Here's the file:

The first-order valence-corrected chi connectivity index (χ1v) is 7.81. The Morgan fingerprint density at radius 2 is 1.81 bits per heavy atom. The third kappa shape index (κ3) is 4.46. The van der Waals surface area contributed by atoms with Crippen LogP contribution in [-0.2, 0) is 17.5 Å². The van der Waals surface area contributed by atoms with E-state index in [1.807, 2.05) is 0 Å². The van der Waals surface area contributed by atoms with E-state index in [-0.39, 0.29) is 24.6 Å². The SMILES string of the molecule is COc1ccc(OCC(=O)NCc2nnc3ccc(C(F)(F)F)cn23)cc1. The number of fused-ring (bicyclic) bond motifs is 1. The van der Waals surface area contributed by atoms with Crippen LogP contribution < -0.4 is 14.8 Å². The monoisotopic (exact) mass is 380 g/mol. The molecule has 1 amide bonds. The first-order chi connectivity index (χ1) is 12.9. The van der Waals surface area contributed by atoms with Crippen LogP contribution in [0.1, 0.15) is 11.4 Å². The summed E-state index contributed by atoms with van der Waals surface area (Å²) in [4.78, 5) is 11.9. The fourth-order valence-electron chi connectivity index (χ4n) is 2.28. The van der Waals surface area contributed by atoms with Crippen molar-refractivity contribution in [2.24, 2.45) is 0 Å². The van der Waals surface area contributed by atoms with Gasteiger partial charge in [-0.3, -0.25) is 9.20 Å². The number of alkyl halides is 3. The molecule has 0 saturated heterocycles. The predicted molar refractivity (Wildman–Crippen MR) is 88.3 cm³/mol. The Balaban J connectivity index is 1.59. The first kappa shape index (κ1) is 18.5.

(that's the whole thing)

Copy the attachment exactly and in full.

The first-order valence-corrected chi connectivity index (χ1v) is 7.81. The Morgan fingerprint density at radius 2 is 1.81 bits per heavy atom. The third kappa shape index (κ3) is 4.46. The van der Waals surface area contributed by atoms with Crippen LogP contribution in [-0.2, 0) is 17.5 Å². The van der Waals surface area contributed by atoms with E-state index in [1.807, 2.05) is 0 Å². The van der Waals surface area contributed by atoms with E-state index in [-0.39, 0.29) is 24.6 Å². The SMILES string of the molecule is COc1ccc(OCC(=O)NCc2nnc3ccc(C(F)(F)F)cn23)cc1. The number of fused-ring (bicyclic) bond motifs is 1. The van der Waals surface area contributed by atoms with Crippen LogP contribution < -0.4 is 14.8 Å². The monoisotopic (exact) mass is 380 g/mol. The molecule has 1 amide bonds. The first-order chi connectivity index (χ1) is 12.9. The van der Waals surface area contributed by atoms with Crippen LogP contribution in [0.1, 0.15) is 11.4 Å². The summed E-state index contributed by atoms with van der Waals surface area (Å²) in [4.78, 5) is 11.9. The fourth-order valence-electron chi connectivity index (χ4n) is 2.28. The van der Waals surface area contributed by atoms with Crippen molar-refractivity contribution in [2.24, 2.45) is 0 Å². The van der Waals surface area contributed by atoms with Gasteiger partial charge in [-0.3, -0.25) is 9.20 Å². The number of alkyl halides is 3. The molecule has 0 saturated heterocycles. The predicted molar refractivity (Wildman–Crippen MR) is 88.3 cm³/mol. The Balaban J connectivity index is 1.59. The first kappa shape index (κ1) is 18.5.